Magog: Unguarded
Magog: Unguarded
Swarming Around... cats living with dogs... total chaos.

Tuesday, May 11, 2004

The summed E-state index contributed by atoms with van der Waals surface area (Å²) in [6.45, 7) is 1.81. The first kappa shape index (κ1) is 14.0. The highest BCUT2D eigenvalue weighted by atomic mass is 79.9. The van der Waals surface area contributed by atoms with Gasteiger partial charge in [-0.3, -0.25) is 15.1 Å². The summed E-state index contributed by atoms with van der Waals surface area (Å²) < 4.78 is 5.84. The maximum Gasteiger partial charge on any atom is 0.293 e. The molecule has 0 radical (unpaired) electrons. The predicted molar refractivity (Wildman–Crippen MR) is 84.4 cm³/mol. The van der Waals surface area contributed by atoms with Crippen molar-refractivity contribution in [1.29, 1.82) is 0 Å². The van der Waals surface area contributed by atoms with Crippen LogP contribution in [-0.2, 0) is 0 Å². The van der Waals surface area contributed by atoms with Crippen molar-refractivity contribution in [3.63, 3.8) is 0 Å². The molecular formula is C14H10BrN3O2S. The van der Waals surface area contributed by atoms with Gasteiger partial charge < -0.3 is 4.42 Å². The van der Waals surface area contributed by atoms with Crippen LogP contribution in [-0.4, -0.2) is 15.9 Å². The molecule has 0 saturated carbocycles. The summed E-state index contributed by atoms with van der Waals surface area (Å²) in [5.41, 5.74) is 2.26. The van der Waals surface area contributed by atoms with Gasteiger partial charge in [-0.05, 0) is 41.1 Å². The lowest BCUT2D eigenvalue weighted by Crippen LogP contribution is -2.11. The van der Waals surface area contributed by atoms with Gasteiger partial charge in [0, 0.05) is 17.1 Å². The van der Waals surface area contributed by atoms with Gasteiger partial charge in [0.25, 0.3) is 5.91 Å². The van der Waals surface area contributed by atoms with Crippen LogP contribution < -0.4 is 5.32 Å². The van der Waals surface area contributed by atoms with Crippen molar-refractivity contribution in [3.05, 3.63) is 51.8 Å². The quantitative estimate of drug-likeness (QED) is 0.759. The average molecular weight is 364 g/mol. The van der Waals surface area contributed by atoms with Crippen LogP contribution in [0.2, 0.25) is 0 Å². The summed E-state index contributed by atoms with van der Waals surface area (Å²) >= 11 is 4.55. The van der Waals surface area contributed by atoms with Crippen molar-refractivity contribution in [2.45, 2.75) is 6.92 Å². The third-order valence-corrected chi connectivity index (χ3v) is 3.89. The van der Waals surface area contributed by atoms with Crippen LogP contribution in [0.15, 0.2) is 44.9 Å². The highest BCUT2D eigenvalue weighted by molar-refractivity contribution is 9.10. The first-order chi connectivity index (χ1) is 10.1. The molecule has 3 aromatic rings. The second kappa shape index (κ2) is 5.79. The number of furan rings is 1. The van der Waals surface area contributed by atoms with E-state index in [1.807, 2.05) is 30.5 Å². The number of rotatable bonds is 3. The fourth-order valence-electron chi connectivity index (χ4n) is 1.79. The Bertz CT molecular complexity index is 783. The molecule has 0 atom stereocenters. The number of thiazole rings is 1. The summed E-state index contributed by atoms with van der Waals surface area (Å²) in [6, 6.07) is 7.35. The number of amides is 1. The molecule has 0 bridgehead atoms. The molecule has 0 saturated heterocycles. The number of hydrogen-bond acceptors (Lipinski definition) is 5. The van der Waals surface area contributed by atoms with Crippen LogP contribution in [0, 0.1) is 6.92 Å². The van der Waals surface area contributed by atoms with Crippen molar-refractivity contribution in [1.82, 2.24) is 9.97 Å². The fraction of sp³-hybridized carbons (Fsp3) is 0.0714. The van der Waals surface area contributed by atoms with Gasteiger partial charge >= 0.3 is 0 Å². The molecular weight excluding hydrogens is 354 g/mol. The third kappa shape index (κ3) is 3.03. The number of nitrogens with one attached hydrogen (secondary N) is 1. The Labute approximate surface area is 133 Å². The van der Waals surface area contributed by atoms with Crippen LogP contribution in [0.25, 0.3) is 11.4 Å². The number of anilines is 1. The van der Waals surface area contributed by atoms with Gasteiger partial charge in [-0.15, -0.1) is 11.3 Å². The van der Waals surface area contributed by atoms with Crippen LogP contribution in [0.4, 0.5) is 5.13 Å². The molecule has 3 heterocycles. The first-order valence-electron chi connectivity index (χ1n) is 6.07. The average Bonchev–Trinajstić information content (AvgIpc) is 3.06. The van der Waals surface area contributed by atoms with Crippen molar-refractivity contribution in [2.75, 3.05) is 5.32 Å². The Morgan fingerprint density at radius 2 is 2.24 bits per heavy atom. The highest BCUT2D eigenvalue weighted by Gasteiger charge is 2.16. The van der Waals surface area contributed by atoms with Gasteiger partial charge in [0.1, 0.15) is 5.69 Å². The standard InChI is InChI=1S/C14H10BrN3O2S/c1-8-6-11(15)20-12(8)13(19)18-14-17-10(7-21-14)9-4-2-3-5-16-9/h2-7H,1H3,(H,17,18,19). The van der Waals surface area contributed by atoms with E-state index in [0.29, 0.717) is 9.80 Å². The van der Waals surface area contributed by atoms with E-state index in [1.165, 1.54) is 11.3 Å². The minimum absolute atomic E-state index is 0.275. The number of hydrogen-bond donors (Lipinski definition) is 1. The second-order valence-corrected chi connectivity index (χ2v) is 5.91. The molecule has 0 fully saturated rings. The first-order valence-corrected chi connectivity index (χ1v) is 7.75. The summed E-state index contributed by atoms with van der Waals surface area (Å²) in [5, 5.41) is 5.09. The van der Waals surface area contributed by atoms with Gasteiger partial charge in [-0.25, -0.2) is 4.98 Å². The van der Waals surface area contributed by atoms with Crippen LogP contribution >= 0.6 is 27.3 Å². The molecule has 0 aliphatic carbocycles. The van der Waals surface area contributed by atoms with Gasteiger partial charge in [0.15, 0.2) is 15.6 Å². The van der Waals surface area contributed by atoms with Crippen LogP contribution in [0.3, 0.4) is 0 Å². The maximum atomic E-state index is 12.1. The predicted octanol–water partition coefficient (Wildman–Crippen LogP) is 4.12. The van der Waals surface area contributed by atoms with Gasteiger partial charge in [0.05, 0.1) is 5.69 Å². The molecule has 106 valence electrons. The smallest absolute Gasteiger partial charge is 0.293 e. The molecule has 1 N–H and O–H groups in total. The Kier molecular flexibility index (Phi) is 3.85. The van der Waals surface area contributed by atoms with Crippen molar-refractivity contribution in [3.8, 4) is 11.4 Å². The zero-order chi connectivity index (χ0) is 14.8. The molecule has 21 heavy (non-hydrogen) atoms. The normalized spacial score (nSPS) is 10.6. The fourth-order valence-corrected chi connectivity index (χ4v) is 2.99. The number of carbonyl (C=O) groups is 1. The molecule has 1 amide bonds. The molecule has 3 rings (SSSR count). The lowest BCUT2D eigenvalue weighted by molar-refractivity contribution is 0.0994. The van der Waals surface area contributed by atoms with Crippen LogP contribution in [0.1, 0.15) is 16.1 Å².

Vegas Trip Report “The next best thing to playing and winning is playing and losing.”– Thomas “Amarillo Slim” Preston Wednesday, May 5 trout and I are off, finally, on our five-day foray into the netherworld of Vegas for poker, poker, and when we are finished, more poker. I’m not too keen on flying Southworst, not so much because they only fly from Midway, which is more problematic on the return than on the way out, but because of their cattle-call method of seating. Fortunately, we are early enough at check-in to get into group A and are quickly nestled into our seats in the first third of the plane. Things get better when we discover that the staff is locking things down and we are the only two passengers in our three-seat half of the row. Time to stretch out! There is little to do on an airplane for 3 ½ hours, so I start in on my new book. trout, of course, instantly finds the latest edition of Skymall, the ubiquitous airborne shopping extravaganza filled to the brim with the most useless collection of crap you would never want to buy. Heated towel rack? Who needs a heated towel rack? The one product we find this trip is a doggie gate that has a convenient little doggie door for your pooch to pass through. Notable flaw: If the gate has a door for the dog, who exactly is it keeping out? This, of course, sets us off into gales of laughter. At long last we disembark and I get that tingly feeling every time I land in Sin City. I just want to get through the niceties of securing a cab and checking in so we can land at a table and get to work. Finally, we arrive at Treasure Island, or TI, as they like to call it (even their player chips are inscribed with bold colors and the TI logo). I am pleasantly surprised; we have a decent-sized room, comfortable beds and a spacious bathroom. Since it is part of the Bellagio properties, I am not sure why I am at all surprised. I guess because TI is the lesser of the Bellagio/Mirage/Treasure Island triumvirate. Now, normally we would only be in the room long enough to get our luggage in there, get our money into our wallets and into the room safe, but today I got a hair cut and we are feeling greasy and hungry. So we both decide to shower and order room service for dinner. This is the part of the trip I’m feeling a little uncertain about. My recent dietary restrictions are going to be put to the test both by the easy availability of scrumptious dining and advantage of fast food but also the potential lack of resource for finding much in the semi-healthy realm. I eventually settled on a barbecued chicken dish that doesn’t seem too fatty and proves to be pretty satisfying. When we were done eating, the phone rang. What? It’s room service, and they tell me they have a special delivery and a card. Ok, Michelle and Mike couldn’t make the trip because of an illness in her family, so this stinks of something they set up. trout and I are curious; he keeps saying a stripper is coming up until I convince him that room service isn’t in the business of sending strippers up to anyone’s room. After about fifteen minutes, there is a knock at the door, the waiter enters and presents us with two Cokes, two Diet Cokes and a bottle of Jack Daniel’s. Sweeeet. Yep, that’s Mike alright…his drink of choice. Only then do I realize that it’s the trout’s birthday (mine passed on Saturday) so I wish him a happy one. He doesn’t give a rat’s ass. He just wants to see cards in the air. It’s semi-late, we’re tired, and so we decide to forego the Bellagio and the $8-$16 game for the Mirage and the $6-$12, which is only a stone’s throw away from TI. It takes a while to get seats. There appears to be only one $6-$12 game going and it is full of absolute rocks, average age: one foot in the grave. I have to wander around a bit out of boredom and actually miss my call to the table. When I return, trout informs me that they called me three times. He’s sitting at the rock table, so I ask the brush to recycle me on the list. Fortunately, the list has gotten long enough that they are ready to start a new game so I sit down in the 7s. The game is incredibly tight. The 5s has a hacking cough and is sucking on cough drops and I’m praying that I don’t get any of the cards he has touched. He’s going on and on about how he can’t get over his cold and how he gets one every year at the same time. Thanks, Chief, how about doing us all a favor and quarantining yourself. Nothing notable happens during this session—I take down a few pots, lose a few others and by the end of the night I’m -$20. I’m not real happy but we have a long way to go. Thursday, May 6 On Thursday, we decide to take an early trip to the ‘Shoe to see how things are going at the WSOP. Well, it is early and there is not much going on. I have to say the place looks ok. There seem to be zillions of poker tables…tables everywhere you can walk and it looks cleaner than usual. Admittedly, I’d only been there a few times previously so I don’t have much to compare it to. Plus, it’s early and all casinos have a fresh-scrubbed feeling in the morning. trout and I loiter uncertainly on the periphery of the main area, where there are a few satellites running for the limit and no-limit Hold ‘Em events. I don’t see any “name” players around (nor did I expect to) and am feeling a little out of my element. I should play in a satellite for the $2000 buy-in limit tourney that is starting at noon, but I am fearful of making a complete ass of myself. I can’t even figure out the denominations of the tournament chips. Finally, trout announces he’s getting into a satellite, so I go over to sweat him from the rail. They finally get ten entrants at the table…it’s a $225 buy-in and we decided previously to take 50% of each other’s action, which means I’m in for half of that. trout is playing tight as a drum and folding almost every hand. At long last I see him raise from the button, but he ends up folding on the river on a K-high board. I see him grimace in frustration when the winner shows nothing more than a pair of sevens. Trout tells me later that he folded pocket JJ. Ouch…I had a feeling that he had a good hand and wondered why he folded to one bet with a decent-sized pot at stake. When all is said and done, trout exits a disappointing 6th. It is the last of the WSOP and the ‘Shoe that we will see. We head outside to grab a cab to the Bellagio and the $8-$16 game. The driver asks us which way we want to go (as if we know). He informs us we can go the fast way or the scenic way…yeah, whatever, get us there the fast way, take back alleys or cut through parking lots. Faster, better, cheaper. The poker room at Bellagio isn’t exactly hopping. Certainly, all of the high-stakes players are hovering around the WSOP and I learn later that all of the high-action side games are happening at the Golden Nugget. Not that it matters to the low-limit players like ourselves. We eventually get seats at good old table 16, the table that conveniently sits near the back exit with a short stroll to the men’s room by the “O” theater. I’m in the 7s, next to a Brit who sounds exactly like Michael Caine. We get to talking a little and I learn that he is on week three of a thirteen-week stay in this greatest of desert cities. Me: on envy tilt. Turns out he is retired, having spent some thirty-odd years running bookie shops in London. This is perfectly legal in London. He shares some of his bad-beat stories with me from playing the no-limit cash game at Binion’s, but I get the feeling he can fade a few hits to his bankroll. And it’s a good thing, too, because as the day and evening wears on, he is chucking Benjamins onto the felt like nobody’s business. Actual conversation I had with Johnny Chan: Me: Hey Johnny. JC: Hey, how ya doin'? Coooool. Since I’m writing this after the fact, it’s hard for me to recount specific hand details. I do remember near the end of this session, trout and I get heads-up in a pot. I am holding Ad10d with the 8d and 9d on the flop. I have position on trout and call his flop and turn bets. The Jd hits the river. Trout bets and I raise. I feel awful because nothing has gone right for him the entire trip, but it’s unethical for me to softplay here just because he’s my friend. trout just nods and mucks. Later in the evening, a young Asian fellow plunks himself in the 5s, directly to trout’s right and he is ramming and jamming from the get-go. This is killing trout and Michael Caine, as this kid is sucking out incredibly with the worst cards. Fortunately for me, he is paying me off pretty well and by the end of the night I am around +$250. Caine has made it his life’s mission to make this kid pay but nothing works for him and he is pouring chips into the pot, muttering to himself and occasionally telling me how he’s going to get this guy. Michael Caine and trout: on tilt. Friday, May 7 Friday finds us again ordering room service for breakfast. I have discovered that they make a good Eggbeater omelet with mushrooms, tomatoes and onions that I ordered downstairs the previous day, but today I opt for the yogurt parfait, with banana and crunchy granola and a glass of tomato juice. It’s very good. trout sticks with the French toast with a side of sausage which I can only envy across the makeshift table. We decide to hunker down at the Mirage again. All I can say about Friday is that I don’t remember much of anything, except that I finished around +$50. I’m up only marginally on the trip, in part because of the hit we took on the satellite, but mostly because I can’t make much happen and I’m not seeing many good cards. I do recall that early in the going I was in the big blind with J7, against only one local rock in the 2s. The flop comes a beautiful J77 and the only thing I can do now if figure how to draw as much out of this tightwad as possible. So I check, he bets, I call. Turn comes a blank, I check, he bets and I call. At this point he should be wondering why I am not getting away from my hand, but he’s too busy talking to even think it through. The river blanks again and I believe if I check he’s simply going to show his hand, so I bet out. Now the rock goes into the tank, he’s pondering and I’m thinking “Please call, please call.” Finally he says, “Ahh, what the hell, and throws another $12 into the pot and I show the nuts.” Woo hoo! trout also came up with the idea of getting some massages, but we learn they have no appointments open for that day, so we both book 5:00 appointments for Saturday. After spending hours hunched over a poker table, my upper back feels like someone replaced my muscles with piano wire. I can’t see how anyone does this for a living. After a few weeks of this I would be in traction, if not confined to a wheelchair. It’s amazing how much the simple act of sitting at a table can wear on your body, but it does. I am really looking forward to the massage. Saturday, May 8 Saturday finds us again at the Mirage and again I can’t remember anything notable. I took an $80 hit but all I can think of is someone working through the tangled mess that is my upper back. Pain is now shooting into my shoulders when I press on certain spots by my shoulder blades. This calls for some professional work. We are directed to the attendant on the men’s side of the spa, who gives us locker keys and robes. A couple of massagees are lounging in the giant leather lazyboys, eating pretzels and watching the Indiana/Miami basketball game. Modesty gives me pause at disrobing in this odd place, but what the hell. I want the massage! trout and I are directed to the back where I take a long steaming shower and retire back to the locker area to watch the game. By and by, we are called to a suite of small rooms where we meet our masseuses; trout draws Kim and I Ladora. Ladora is a middle aged black woman of generous proportions. I look at her hands. Yep, those hands can do some work. The massage is an absolute treat and is over way too quickly. All I can think during the whole proceeding is that I need to do this once a month. If I played poker this much I’d probably need to do it three times a week. As long as I am treating myself, back at the room I decide to order the mixed grill—filet mignon, chicken and shrimp with roasted potatoes and veggies. Delectable. trout goes for the chicken chimichangas. After dinner we head back over to the Mirage for some more action. The horror story is about to begin. Things are going ok, I am up a little bit, when we are joined at the table by a guy who clearly was at a wedding earlier. And here is where things really went south. I look down in LP to see two ladies starting back at me, so I raise and eventually get heads-up with wedding guy. The flop is Jack high, uncoordinated, and he check-calls me all the way to the river, a 9. I flip my QQ, only to see him turn over J9 for two pair. I’m steamed that he called a preflop raise with J9, but not tilting. Wedding guy turns out to be from Calgary and is an ok guy, so trout and I talk a little hockey with him. We’re also running pretty bad, so we join him in a few beers. But that was the hand that set off everything. After that I couldn’t win much of anything and I’m hemorrhaging money. My $200 buy-in becomes $300 and then $400. I finally leave the table, defeated, and somewhat inebriated. It is around 2 am and I need another drink, so I head to the Caribbean Stud table where my luck runs worse. I get trip 3s cracked by the dealer’s trip 6s. I order another beer but get cracked on two more hands so I give up for the night….but the waitress hasn’t come back with my beer yet. So I can either sit there like a moron, not playing, or walk away and leave the waitress with a beer and an empty seat. So I decide to not be a jackass and wait for her to come back. I wait. And wait. Finally I see her coming and I tell the dealer that I was just waiting for my drink and he says, “You’re lucky. She usually leaves at 3:00.” It is now 3:15. Yeah, I’m lucky….I didn’t care about the drink, I can get a free drink anywhere in Vegas. I just didn’t want to stiff her with it, dumbass. I wait it out for trout, who is running good now, booking a solid win. We finally wander back to TI at around 5:30 after I buy in and play a little more at a shorthanded table with some Asian kids from LA. Not a wise move, as these kids like to toss chips around with reckless abandon, but I do ok. Sunday, May 9 Sunday I am wondering what happened to my massage because my back has returned to its atrophied state. I guess trying to undo so many hours of abuse can’t be undone by a fifty minute massage no matter how pleasant the experience was. We head over to the Bellagio and there is Michael Caine, dutifully hunkered down in the 8s at table 16. I walk over and greet him and ask if he has left at all. He laughs, thinks for a second, and says, “That was two days ago!” Yeah, I know Mike. That was a joke. Trout gets seated at 16 himself and I wait it out until I get seated at table 24, near the entrance. I am in the 1s (ugh) and have a maniac directly to my left. I hate this. I hate the 1s for one thing, but having a maniac to my left puts me off my game, as I have to tighten up so much for fear that he is going to raise, since he is literally raising every third hand. I’m getting no playable cards. Finally it comes to my small blind and everyone folds around. I turn to the maniac and say “Chop?” fully expecting a chop and he replies, “No! I raise!” Well fuck you, too, I muck my J2 and turn, steaming, to the TV in back. The dealer just looks at me and chuckles. As a rule, I don’t care for chopping, but it is common courtesy to go along with the table practice and at low limits chopping is the usual practice. His act is a clear breach of etiquette and I am just waiting for another chop possibility to arise between blinds so that, when they do, I can ask what the table rule is going to be, since the maniac has already tacitly announced that he isn’t chopping. Me: slightly tilted. I go to the brush and ask him for a table change to 16 as soon as it becomes available. Big mistake. Finally a seat at 16 does empty (the 1s again, ugh). The dark clouds approach. Thunderheads are rumbling. My trip is about to go from mediocre to pure horror. First, I am getting zero playable cards. Second, everything I do get fails to connect with the board. I am just draining chips away doing nothing but tossing chips in on playable hands that go nowhere. Third, it is freezing in the Bellagio. Not that this is any different than any other day—the Bellagio is always freezing. What’s worse is that it’s 90+ degrees outside, so I am in shorts and sandals and having to rub my legs just to keep myself warm. I win one meager pot and the guy in the 2s with the LSU cap (who is spending and extraordinary time on his cellphone) remarks, “Hey, it’s been a while since you won a pot!” Yeah, thanks, Sherlock Holmes, for reminding me. I mumble something and go back to draining away chips. Pretty soon my $300 buy-in turns into $400 and then $500. Typical hand: I raise with AKo UTG and everyone folds but the big blind, a kid who vaguely looks like he has Down’s Syndrome. Flop comes K54 rainbow, I bet and he calls. Turn comes another 5. I bet, he raises. Uh oh. I should shut down right there, as he is likely to have another 5 (duh), but I am pissed off, so I make crying calls on the turn and river and he announces “Big blind special!” and turns over K5. Yeah, retard, you called an EP preflop raise with K5, congratulations, I hope you get stung by a scorpion. A few hands later, I am down to about $35, I’m freezing and there is no end in sight. trout, on the other hand, is finally killing the table, and has a stack of about $500-$600 in front of him. I stand up and say “open seat” to the dealer and walk out of the poker room without another word. Me: on mega-tilt. I wander through the casino, not sure what I’m going to do next. It’s only about 5:00 in the afternoon, I’ve poured out almost $500 today after dumping almost $400 the previous night. I’m now down around $600 for the trip. The dark clouds have now broken into a complete downpour. I head out into the afternoon sun, which is a welcome sight, and it immediately shakes off the deep freeze cold of the Bellagio and brightens my spirits a bit. Strolling back to TI, I realize that it’s ridiculous to feel bad about what has gone on over the past two days and become determined to just regroup and play better. Forget about trying to make it a winning trip. By the time I've strolled back to TI, I’m feeling pretty good. I haven’t eaten all day, so I head back to the room, mix myself a Jack and Coke, watch a few minutes of the basketball game and head back to the Mirage and the California Pizza Kitchen. I order the portabella ravioli in red sauce. It is delicious and I mop up the remaining sauce with some bread and wash it down with a giant glass of iced tea. Things are looking up. I head over to the poker room and get on the $6-$12 list and soon am back at table 8 in the, (please no) 1s. A kid we played with the previous night is in the 10s, he vaguely looks like Kurt Cobain and is originally from Flossmoor. One notable hand, I look down at two sweet Aces and end up heads-up with Cobain. He has position on me; I bet the Q-high flop and he immediately raises. Damn, did he flop a set? He didn’t reraise me preflop, so I should come back over the top of him, but I end up check-calling him all the way down, where he shows A-Q. Nice. After a while I am up around $200 and feeling revitalized. Someone taps me on the shoulder. It’s trout and he says, “I thought I’d find you here.” He tells me he cashed for $1600 at Bellagio (yowzah!) and is feeling his oats. I tell him to get on the list and eventually he ends up in the 3s. When the 2s opens up, I move to it. I don’t really care to have trout on my left, as he is a solid player, but I am doing ok and just want to socialize. trout has a bad run and dumps a couple hundred and retires at about 2 am. I stick around until the table breaks at 3:15. I look down and chuckle because I am dead even on the night. I’m mildly irritated because I was up twice that earlier, but at least I’ve stopped the bleeding. Monday, May 11 Well, it’s the final day of our trip but our flight doesn’t leave until 6:45 pm, so we still have time to get some work in at the tables. I am looking forward to just having one more solid session, if only for my ego. We decide to take it easy in the morning at the Caribbean Stud table in TI. I dump $100, but trout hits a flush and actually makes a little money. We pack up our stuff, make our final room check and get our luggage stowed away, then head to the Mirage for our final push. We get on the list just in time for them to start a new table (table 8, big surprise), but there is some confusion and there are too many players. trout, who is last on the list, gets pushed and decides to sit at the $10-$20 game. I inwardly grimace and think, “Don’t throw it all away, trout!” but he is on his way. The $10-$20 game can, obviously, have much wilder swings and is typically populated by local regulars who feed off the tourists. But we have about 4-5 hours of play left so I reckon it can’t be too bad. I like the looks of this table, for some reason I sense that these are a bunch of soft players. I’m not disappointed. Each hand becomes a bet, call, call, call, call affair that promises fat pots if the cards come right. But they don’t and I sit there and fold one hand after another, telling myself to remain patient and wait for the right moment to move. I scoop a couple of meager pots before I’m dealt 10-10 in MP. I raise for value, knowing I will get a bunch of callers and, if the flop hits right, will get paid off handsomely. Sure enough, the flop comes 10-J-2; Small blind checks, I check, waiting to pounce. A LP player bets, the small blind calls and I raise. Both players call. The turn comes an A. Small blind checks, I bet, LP calls and small blind raises. Uh oh. I look at the board and put him on KQ for the straight. Damn! I call, hoping for the board to pair, but the river blanks. He bets, I make the crying call and he shows KQ, as expected. I curse the poker gods and wonder what I have done to set them against me. trout comes by and says, “Can I talk to you for a minute?” Ooooohkay, why does he sound so weird? I muck my hand and go out to talk to him. He is shaking and tells me he just scooped an $800 pot. WTF. He had AA and the betting capped preflop. The flop came AJJ and every round capped the betting against two players, who eventually each showed AJ, tying for second against trout’s nut full house. This is the kind of dream hand that comes along once a year and trout hit it at the $10-$20 game. It took him two full hands to finish stacking his chips. I saunter back to the table, wondering where my luck has gone. I still feel in control of this table, but I am not getting the cards to prove it. Finally, I scoop a couple of pots and put myself back in black for the session. And then I went on the mother of all tears. I look down at two red aces. I raise and, as expected, get a bunch of callers and end up scooping a nice pot. Two hands later, the same two aces! Again, a bunch of callers and I scoop another nice pot. I show my aces and say, “Hey, look, the same two cards!” and chuckle. No one else says a word. A little while later I flop an open-ended straight draw in a raised pot with five players and hit my K-high straight on the turn. I put the LP player on a set, but the board fails to pair and my straight holds up. Suddenly, I’m looking down at my originally $200 buy-in plus three more stacks and two stacks of $1 blue chips. I can sense everyone’s trepidation when I am in a pot now and am using it to my advantage. I falter slightly on one hand when my QQ is beaten by an unexpected KK, but he plays it so passively that I barely lose anything. On the very next hand I look down at a two treys on the button and flop a set. An eight pairs the board and the same player who beat my QQ proudly shows three eights. Sorry, not good enough, my 3s full take the pot down. And then the mother of all hands (ok, except for trout’s) puts me into orbit. I look down at 88 in MP. I call, passive guy calls, guy one off the button raises and the button reraises. The small blind, who I will call Bizarre Girl, calls the two raises (she earlier raised on a board with Q555 holding A-10; me and passive guy split the pot with our Qs). I call as well and I know another eight is going to appear on the flop. Sure enough, the flop comes 8-10-2. Bizarre girl bets, I raise immediately, because someone in LP is holding AA, KK or QQ and I need to neutralize them. All three players call behind me. The turn comes a beautiful, innocuous five. BG checks, I bet, and everyone calls again! The river comes a J, which worries me a little because it could have made someone a set of Jacks, but at this point it’s not bloody likely. BG bets out(!?!) I know I should raise her again here, but there are three people to act behind me, and if I raise it is likely to get them out and then all I can hope is getting her to call, so it’s going to cost me some action behind. Sure enough, two of the three call. BG shows J-10 for top two pair. How she expected that to hold up under the circumstances is beyond me. The other two players muck and I am now in business. I play tight and solid the rest of the way and book a $600 win before we have to catch our flight home. Amazingly, this leaves me only slightly in the red for the trip, despite my horrid Saturday night and Sunday. I am looking forward for an opportunity to come back. Soon.